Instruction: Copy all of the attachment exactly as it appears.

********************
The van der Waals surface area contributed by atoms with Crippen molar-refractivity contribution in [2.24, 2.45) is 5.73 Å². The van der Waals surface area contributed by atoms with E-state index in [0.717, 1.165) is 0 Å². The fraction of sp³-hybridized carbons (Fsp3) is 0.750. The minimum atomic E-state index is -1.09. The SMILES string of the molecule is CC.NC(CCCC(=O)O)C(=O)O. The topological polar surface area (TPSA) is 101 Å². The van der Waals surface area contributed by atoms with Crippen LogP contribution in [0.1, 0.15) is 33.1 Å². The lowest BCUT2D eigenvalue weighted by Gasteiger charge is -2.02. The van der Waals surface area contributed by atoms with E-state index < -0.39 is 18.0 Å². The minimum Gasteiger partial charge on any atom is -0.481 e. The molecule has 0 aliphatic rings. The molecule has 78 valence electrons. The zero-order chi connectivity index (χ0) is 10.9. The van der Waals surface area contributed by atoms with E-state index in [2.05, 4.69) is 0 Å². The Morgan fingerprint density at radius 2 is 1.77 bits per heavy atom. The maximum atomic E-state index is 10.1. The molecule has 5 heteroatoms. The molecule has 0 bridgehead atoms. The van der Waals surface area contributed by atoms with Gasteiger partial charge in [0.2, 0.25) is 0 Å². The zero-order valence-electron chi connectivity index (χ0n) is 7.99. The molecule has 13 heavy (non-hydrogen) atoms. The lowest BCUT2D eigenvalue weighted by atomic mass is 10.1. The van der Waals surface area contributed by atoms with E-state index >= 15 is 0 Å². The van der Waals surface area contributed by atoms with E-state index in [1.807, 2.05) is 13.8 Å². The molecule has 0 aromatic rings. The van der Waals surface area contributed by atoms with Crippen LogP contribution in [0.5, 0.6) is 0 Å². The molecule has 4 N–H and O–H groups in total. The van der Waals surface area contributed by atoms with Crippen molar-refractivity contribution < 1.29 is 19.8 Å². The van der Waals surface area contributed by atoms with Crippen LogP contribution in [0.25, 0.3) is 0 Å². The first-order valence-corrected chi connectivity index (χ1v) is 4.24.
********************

The van der Waals surface area contributed by atoms with Crippen molar-refractivity contribution in [2.24, 2.45) is 5.73 Å². The van der Waals surface area contributed by atoms with E-state index in [0.717, 1.165) is 0 Å². The fraction of sp³-hybridized carbons (Fsp3) is 0.750. The minimum atomic E-state index is -1.09. The SMILES string of the molecule is CC.NC(CCCC(=O)O)C(=O)O. The topological polar surface area (TPSA) is 101 Å². The van der Waals surface area contributed by atoms with Crippen LogP contribution in [0.1, 0.15) is 33.1 Å². The lowest BCUT2D eigenvalue weighted by Gasteiger charge is -2.02. The van der Waals surface area contributed by atoms with E-state index < -0.39 is 18.0 Å². The minimum Gasteiger partial charge on any atom is -0.481 e. The molecule has 0 aliphatic rings. The molecule has 78 valence electrons. The zero-order chi connectivity index (χ0) is 10.9. The van der Waals surface area contributed by atoms with E-state index in [2.05, 4.69) is 0 Å². The Morgan fingerprint density at radius 2 is 1.77 bits per heavy atom. The maximum atomic E-state index is 10.1. The molecule has 5 heteroatoms. The molecule has 0 bridgehead atoms. The van der Waals surface area contributed by atoms with Gasteiger partial charge in [0.2, 0.25) is 0 Å². The zero-order valence-electron chi connectivity index (χ0n) is 7.99. The molecule has 13 heavy (non-hydrogen) atoms. The lowest BCUT2D eigenvalue weighted by atomic mass is 10.1. The van der Waals surface area contributed by atoms with E-state index >= 15 is 0 Å². The van der Waals surface area contributed by atoms with E-state index in [1.807, 2.05) is 13.8 Å². The molecule has 0 aromatic rings. The van der Waals surface area contributed by atoms with Crippen LogP contribution in [0.5, 0.6) is 0 Å². The molecule has 4 N–H and O–H groups in total. The van der Waals surface area contributed by atoms with Crippen molar-refractivity contribution < 1.29 is 19.8 Å². The van der Waals surface area contributed by atoms with Crippen LogP contribution in [0.25, 0.3) is 0 Å². The first-order valence-corrected chi connectivity index (χ1v) is 4.24.